* Create a UnitTextureState for each texture;
* Put all UnitTextureState in a array ;
* Create an Appearance instance and set above array using setTextureUnitState(array) ;

See:
Java3D example MultiTextureTest

javadocs
http://www.jdocs.com/java3d/1.5.0/javax/media/j3d/TextureUnitState.html
http://www.jdocs.com/java3d/1.5.0/javax/media/j3d/TextureAttributes.html

morne
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Joined: 2008-03-22

> You can use a single geometry, of any type.
>
> * Load your textures;
> * Define a TextureAttributes for each loaded texture.
> This will define the blending mode, among other
> things;
> * Create a UnitTextureState for each texture;
> * Put all UnitTextureState in a array ;
> * Create an Appearance instance and set above array
> using setTextureUnitState(array) ;
>
> See:
> Java3D example MultiTextureTest
>
> javadocs
> http://www.jdocs.com/java3d/1.5.0/javax/media/j3d/Text
> ureUnitState.html
> http://www.jdocs.com/java3d/1.5.0/javax/media/j3d/Text
> ureAttributes.html

I think this is what I'm currently doing. I get all the textures merged together all over the geometry. How do I tell one texture to be dominant in one corner, and another in the next corner, etc?

Here's something I hacked up; excuse the variable names :

[code]
TriangleStripArray moo = new TriangleStripArray(
4,
GeometryArray.COORDINATES |GeometryArray.TEXTURE_COORDINATE_2,
2, //texcoordcount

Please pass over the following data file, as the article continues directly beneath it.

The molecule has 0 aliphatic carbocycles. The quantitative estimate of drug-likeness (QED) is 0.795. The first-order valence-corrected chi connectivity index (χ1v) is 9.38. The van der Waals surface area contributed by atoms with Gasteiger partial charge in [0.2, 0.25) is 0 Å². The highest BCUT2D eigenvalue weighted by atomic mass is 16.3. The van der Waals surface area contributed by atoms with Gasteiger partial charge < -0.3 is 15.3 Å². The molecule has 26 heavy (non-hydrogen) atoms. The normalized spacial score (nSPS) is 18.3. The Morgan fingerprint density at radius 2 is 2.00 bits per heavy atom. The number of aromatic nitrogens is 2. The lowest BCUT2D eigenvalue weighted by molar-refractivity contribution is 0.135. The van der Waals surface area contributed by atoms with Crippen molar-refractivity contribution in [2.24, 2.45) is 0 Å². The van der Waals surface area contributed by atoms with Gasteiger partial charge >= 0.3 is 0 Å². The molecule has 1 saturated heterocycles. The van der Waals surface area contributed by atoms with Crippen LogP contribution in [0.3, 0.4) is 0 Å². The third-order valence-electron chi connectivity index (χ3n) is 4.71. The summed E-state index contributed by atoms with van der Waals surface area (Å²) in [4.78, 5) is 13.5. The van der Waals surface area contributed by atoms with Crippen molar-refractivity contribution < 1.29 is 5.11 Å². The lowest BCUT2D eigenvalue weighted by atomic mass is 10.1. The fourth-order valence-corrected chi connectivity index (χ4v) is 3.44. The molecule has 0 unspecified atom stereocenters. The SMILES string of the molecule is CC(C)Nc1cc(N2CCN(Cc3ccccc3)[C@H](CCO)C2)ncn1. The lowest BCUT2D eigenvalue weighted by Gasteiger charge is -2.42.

new int[] {0, 1}, //texcoordsetmap
new int[] {4}
);

moo.setCoordinate(0, new Point3d(0, 0, 0));
moo.setCoordinate(1, new Point3d(100, 0, 0));
moo.setCoordinate(2, new Point3d(0, 100,0));
moo.setCoordinate(3, new Point3d(100, 100,0));

moo.setTextureCoordinate(0, 0, new TexCoord2f(0, 0));
moo.setTextureCoordinate(0, 1, new TexCoord2f(1, 0));
moo.setTextureCoordinate(0, 2, new TexCoord2f(0, 1));
moo.setTextureCoordinate(0, 3, new TexCoord2f(1, 1));

moo.setTextureCoordinate(1, 0, new TexCoord2f(0, 0));
moo.setTextureCoordinate(1, 1, new TexCoord2f(1, 0));
moo.setTextureCoordinate(1, 2, new TexCoord2f(0, 1));
moo.setTextureCoordinate(1, 3, new TexCoord2f(1, 1));

Shape3D mooShape = new Shape3D();
mooShape.setGeometry(moo);

TextureAttributes ta = new TextureAttributes();
ta.setTextureMode(TextureAttributes.MODULATE);

TextureUnitState tusGrass = new TextureUnitState((new TextureLoader(grassTexture)).getTexture(), ta, null);